| Insights | Blog

Third Circuit Applies ACA on ATDS Issue Requiring Present Capacity

In  Dominguez v. Yahoo!, Inc., the Third Circuit issued a precedential decision, requiring calling platforms have present—not potential—capacity to store or produce and call telephone numbers using a random or sequential number generator to constitute an “autodialer” under the Telephone Consumer Protection Act (TCPA). After buying a used smartphone, Dominguez received texts from Yahoo intended for the prior owner who set up a notification for when they received emails to their Yahoo account. When Dominguez asked for the texts to stop, Yahoo notified him only the prior owner could cause the texts to stop, and so Dominguez filed suit.

Yahoo moved for summary judgment, arguing its platform was not an ATDS, in part because it did not use a “random or sequential number generator”. Rather, Yahoo’s platform “only sent messages to a user that had authorized them and only when that user received an email.”

In ruling for Yahoo, the court noted that, “[u]ltimately, Dominguez cannot point to any evidence that creates a genuine dispute of fact as to whether the Email SMS Service had the present capacity to function as an autodialer by generating random or sequential telephone numbers and dialing those numbers. On the contrary, the record indicates that the Email SMS Service sent messages only to numbers that had been individually and manually inputted into its system by a user.”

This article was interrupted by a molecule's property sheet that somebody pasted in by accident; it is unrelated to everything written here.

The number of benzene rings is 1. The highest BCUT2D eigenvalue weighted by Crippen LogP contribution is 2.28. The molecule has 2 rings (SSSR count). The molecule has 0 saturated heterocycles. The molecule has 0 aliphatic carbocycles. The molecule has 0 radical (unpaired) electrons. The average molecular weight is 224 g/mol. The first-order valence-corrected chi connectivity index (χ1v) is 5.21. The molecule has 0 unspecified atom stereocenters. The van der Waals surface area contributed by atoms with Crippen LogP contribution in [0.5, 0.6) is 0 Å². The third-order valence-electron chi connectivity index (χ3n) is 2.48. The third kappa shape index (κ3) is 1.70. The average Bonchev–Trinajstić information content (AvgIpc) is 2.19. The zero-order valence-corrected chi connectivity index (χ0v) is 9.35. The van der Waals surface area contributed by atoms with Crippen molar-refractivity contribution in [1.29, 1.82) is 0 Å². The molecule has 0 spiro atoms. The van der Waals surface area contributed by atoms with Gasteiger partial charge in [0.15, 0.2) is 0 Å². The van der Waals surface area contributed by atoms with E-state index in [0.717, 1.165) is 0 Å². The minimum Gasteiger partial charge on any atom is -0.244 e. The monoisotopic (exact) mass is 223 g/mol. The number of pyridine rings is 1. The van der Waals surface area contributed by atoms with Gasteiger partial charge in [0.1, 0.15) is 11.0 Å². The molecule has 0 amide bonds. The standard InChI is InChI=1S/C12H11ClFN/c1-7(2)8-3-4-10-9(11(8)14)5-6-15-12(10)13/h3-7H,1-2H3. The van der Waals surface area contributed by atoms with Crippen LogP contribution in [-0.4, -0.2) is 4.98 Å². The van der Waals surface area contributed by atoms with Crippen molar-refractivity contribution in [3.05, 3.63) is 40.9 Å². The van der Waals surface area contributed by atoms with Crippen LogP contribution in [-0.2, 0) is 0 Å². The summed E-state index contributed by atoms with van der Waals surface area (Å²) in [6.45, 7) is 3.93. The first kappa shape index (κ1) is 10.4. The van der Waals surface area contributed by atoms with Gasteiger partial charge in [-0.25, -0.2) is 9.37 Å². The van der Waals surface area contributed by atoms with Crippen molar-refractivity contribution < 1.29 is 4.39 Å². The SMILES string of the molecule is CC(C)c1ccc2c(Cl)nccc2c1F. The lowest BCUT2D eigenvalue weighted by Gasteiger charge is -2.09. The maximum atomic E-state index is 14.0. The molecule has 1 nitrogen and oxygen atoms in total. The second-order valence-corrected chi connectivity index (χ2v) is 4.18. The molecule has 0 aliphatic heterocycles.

Dominguez is important for a number of reasons. First, the Third Circuit grounded its analysis in the text of the TCPA itself, meaning it provides an alternative avenue to finding a system does not qualify as an ATDS from the present ongoing debate about the vitality of the FCC’s 2003 Order finding that a predictive dialer qualifies as an ATDS. Second, the decision fully laid to rest the present/future/possible capacity debate sparked and stoked by the 2015 Ruling which made anything that could even one day possibly be an ATDS an ATDS. Dominguez makes clear that ability and functionality of the equipment used to make the calls at issue at the time the call was made is all that matters. Third, it’s a circuit-level precedential opinion. While obviously it remains binding only in the Third Circuit, Dominguez is not a rogue slip opinion from some district court. It is a well-reasoned high-level opinion that litigants should freely incorporate into their defenses.